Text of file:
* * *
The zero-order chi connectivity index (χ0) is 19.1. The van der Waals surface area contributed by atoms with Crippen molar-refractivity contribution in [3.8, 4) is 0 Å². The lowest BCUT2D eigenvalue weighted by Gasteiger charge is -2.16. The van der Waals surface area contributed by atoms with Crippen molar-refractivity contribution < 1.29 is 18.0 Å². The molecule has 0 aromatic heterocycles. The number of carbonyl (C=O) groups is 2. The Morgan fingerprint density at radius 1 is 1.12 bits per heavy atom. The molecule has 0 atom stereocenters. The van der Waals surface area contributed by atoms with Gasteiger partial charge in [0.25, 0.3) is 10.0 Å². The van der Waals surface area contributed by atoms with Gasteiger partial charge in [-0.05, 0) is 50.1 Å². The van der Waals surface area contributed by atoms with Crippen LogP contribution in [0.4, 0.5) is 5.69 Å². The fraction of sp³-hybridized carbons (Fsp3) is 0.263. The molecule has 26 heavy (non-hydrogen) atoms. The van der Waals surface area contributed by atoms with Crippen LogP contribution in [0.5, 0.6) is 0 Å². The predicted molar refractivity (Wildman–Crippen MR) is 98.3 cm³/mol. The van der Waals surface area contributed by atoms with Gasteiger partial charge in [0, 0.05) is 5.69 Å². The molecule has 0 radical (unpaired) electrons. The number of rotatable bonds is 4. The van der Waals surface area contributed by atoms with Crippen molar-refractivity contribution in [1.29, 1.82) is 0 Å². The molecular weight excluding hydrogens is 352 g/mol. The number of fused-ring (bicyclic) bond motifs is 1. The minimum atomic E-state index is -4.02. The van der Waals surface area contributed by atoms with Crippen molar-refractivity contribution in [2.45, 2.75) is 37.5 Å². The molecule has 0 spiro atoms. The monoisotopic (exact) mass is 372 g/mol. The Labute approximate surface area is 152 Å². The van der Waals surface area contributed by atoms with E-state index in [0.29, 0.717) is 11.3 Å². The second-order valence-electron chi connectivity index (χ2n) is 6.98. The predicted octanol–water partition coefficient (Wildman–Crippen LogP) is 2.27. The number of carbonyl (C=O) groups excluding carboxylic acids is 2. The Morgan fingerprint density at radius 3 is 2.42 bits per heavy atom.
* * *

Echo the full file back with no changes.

The zero-order chi connectivity index (χ0) is 19.1. The van der Waals surface area contributed by atoms with Crippen molar-refractivity contribution in [3.8, 4) is 0 Å². The lowest BCUT2D eigenvalue weighted by Gasteiger charge is -2.16. The van der Waals surface area contributed by atoms with Crippen molar-refractivity contribution < 1.29 is 18.0 Å². The molecule has 0 aromatic heterocycles. The number of carbonyl (C=O) groups is 2. The Morgan fingerprint density at radius 1 is 1.12 bits per heavy atom. The molecule has 0 atom stereocenters. The van der Waals surface area contributed by atoms with Gasteiger partial charge in [0.25, 0.3) is 10.0 Å². The van der Waals surface area contributed by atoms with Gasteiger partial charge in [-0.05, 0) is 50.1 Å². The van der Waals surface area contributed by atoms with Crippen LogP contribution in [0.4, 0.5) is 5.69 Å². The fraction of sp³-hybridized carbons (Fsp3) is 0.263. The molecule has 26 heavy (non-hydrogen) atoms. The van der Waals surface area contributed by atoms with Crippen LogP contribution in [0.5, 0.6) is 0 Å². The predicted molar refractivity (Wildman–Crippen MR) is 98.3 cm³/mol. The van der Waals surface area contributed by atoms with Gasteiger partial charge in [0, 0.05) is 5.69 Å². The molecule has 0 radical (unpaired) electrons. The number of rotatable bonds is 4. The van der Waals surface area contributed by atoms with Crippen molar-refractivity contribution in [1.29, 1.82) is 0 Å². The molecular weight excluding hydrogens is 352 g/mol. The number of fused-ring (bicyclic) bond motifs is 1. The minimum atomic E-state index is -4.02. The van der Waals surface area contributed by atoms with Crippen molar-refractivity contribution in [2.45, 2.75) is 37.5 Å². The molecule has 0 spiro atoms. The monoisotopic (exact) mass is 372 g/mol. The Labute approximate surface area is 152 Å². The van der Waals surface area contributed by atoms with E-state index in [0.29, 0.717) is 11.3 Å². The second-order valence-electron chi connectivity index (χ2n) is 6.98. The predicted octanol–water partition coefficient (Wildman–Crippen LogP) is 2.27. The number of carbonyl (C=O) groups excluding carboxylic acids is 2. The Morgan fingerprint density at radius 3 is 2.42 bits per heavy atom.